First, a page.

The things that you can do to successfully support veterans who are wounded, injured or sick in the workplace are the same things that you can be doing to support all of your staff.
Reasonable adjustments describe the support that employers put in place to ensure that employees with disabilities are not disadvantaged in the workplace. They may include the removal of physical barriers, changes to the way work is structured, or additional practical or emotional support. Wounded, injured or sick veterans tell us that often the most important reasonable adjustment an employer could make for them is to give them a chance – to recognise that, given the right support, they can grow into the role and become a very valuable and loyal employee.
Disabilities can be both obvious disabilities, such as limb injuries or spinal cord injuries, or they can be non-obvious injuries, such as mental health problems (including post-traumatic stress) or brain injuries. The kind of adjustments that you might offer to a veteran who is wounded, injured, sick, or is experiencing mental health problems, are the same as you would offer any other employee who is experiencing problems. Workplace adjustments can be temporary (to help someone manage a difficult patch) or permanent. Very few of them will cost you any money, the most that they will require is a bit of creative thinking and a willingness to be flexible. Here are some examples:
The employers that we work with tell us that the majority of veterans that they employ take less time off work sick than their general workforce, but some people who are experiencing mental or physical health problems might need to take some additional time off. This might be to receive counselling or treatment, or it might be a way for them to manage when they are feeling particularly low. Being flexible and understanding why someone is asking for time off is a great way to support all your staff. When you discuss reasonable adjustments with a member of staff, you may find the following pointers useful:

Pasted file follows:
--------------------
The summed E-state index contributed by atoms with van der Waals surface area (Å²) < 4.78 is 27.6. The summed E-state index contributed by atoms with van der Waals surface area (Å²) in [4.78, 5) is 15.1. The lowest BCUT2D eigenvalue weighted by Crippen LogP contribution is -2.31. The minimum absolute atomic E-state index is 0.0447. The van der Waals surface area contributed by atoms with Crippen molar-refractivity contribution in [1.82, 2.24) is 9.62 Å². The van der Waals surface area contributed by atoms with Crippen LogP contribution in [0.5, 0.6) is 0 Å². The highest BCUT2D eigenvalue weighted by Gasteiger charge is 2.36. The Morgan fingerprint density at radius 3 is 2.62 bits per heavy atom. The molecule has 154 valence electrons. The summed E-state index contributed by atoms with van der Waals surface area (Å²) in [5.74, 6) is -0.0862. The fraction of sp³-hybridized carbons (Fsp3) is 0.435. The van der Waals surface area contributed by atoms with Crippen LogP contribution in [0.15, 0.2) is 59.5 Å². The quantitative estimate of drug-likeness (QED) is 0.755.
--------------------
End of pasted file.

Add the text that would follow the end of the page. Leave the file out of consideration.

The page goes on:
Good communication is key to any successful employer/employee relationship, and when supporting wounded, injured or sick veterans in the workplace, it is even more important. Be clear and direct in your communication and make sure that your employee knows what it is that you want them to achieve. Remember to give lots of positive reinforcement and encouragement. We all like to know when we are doing well. Identifying areas where an individual can improve is also important. When giving feedback to an individual we recommend that you:
And remember, good communication involves listening as well as talking.
Talk about wellbeing
We are all different. Some of us feel more comfortable talking about ourselves than others. But the earlier you can pick up a problem the better. Warning signs that your employee might be having problems include:
Ensuring that your staff have regular work planning sessions, and informal chats about their progress helps to create an environment where it becomes easier to broach the subject of wellbeing. Use open questions to give your employee the opportunity to express any concerns. For example:
It is important for all of us to be aware of the early signs that might indicate an individual is experiencing mental distress. Have a look at the list and see which symptoms are relevant to you. You can also use this list to become more aware when your staff might be experiencing problems, but remember, just because they are showing these symptoms, doesn’t necessarily mean that they are experiencing mental illness. Possible symptoms of mental distress:
If you are concerned about the behaviour of a member of your staff encourage them to speak to their GP or a mental health professional, or if you have access to an occupational health service you may wish to suggest that your member of staff contacts them.
Create a Wellbeing Plan
A wellbeing plan is designed to help people recognise the things that keep them both physically and mentally well, and to help them recognise the early warning signs that they may be becoming unwell. An example of a Wellbeing Plan can be downloaded here.
Fit for Work (www.fitforwork.org)
Provides free, work-related health advice and referral to occupational health professionals for employees who have been or are likely to be off work sick for four weeks or more.
Mindful Employer (www.mindfulemployer.net)
Provides businesses and organisations with easy access to information and support for staff who experience stress, anxiety, depression or other mental health condition.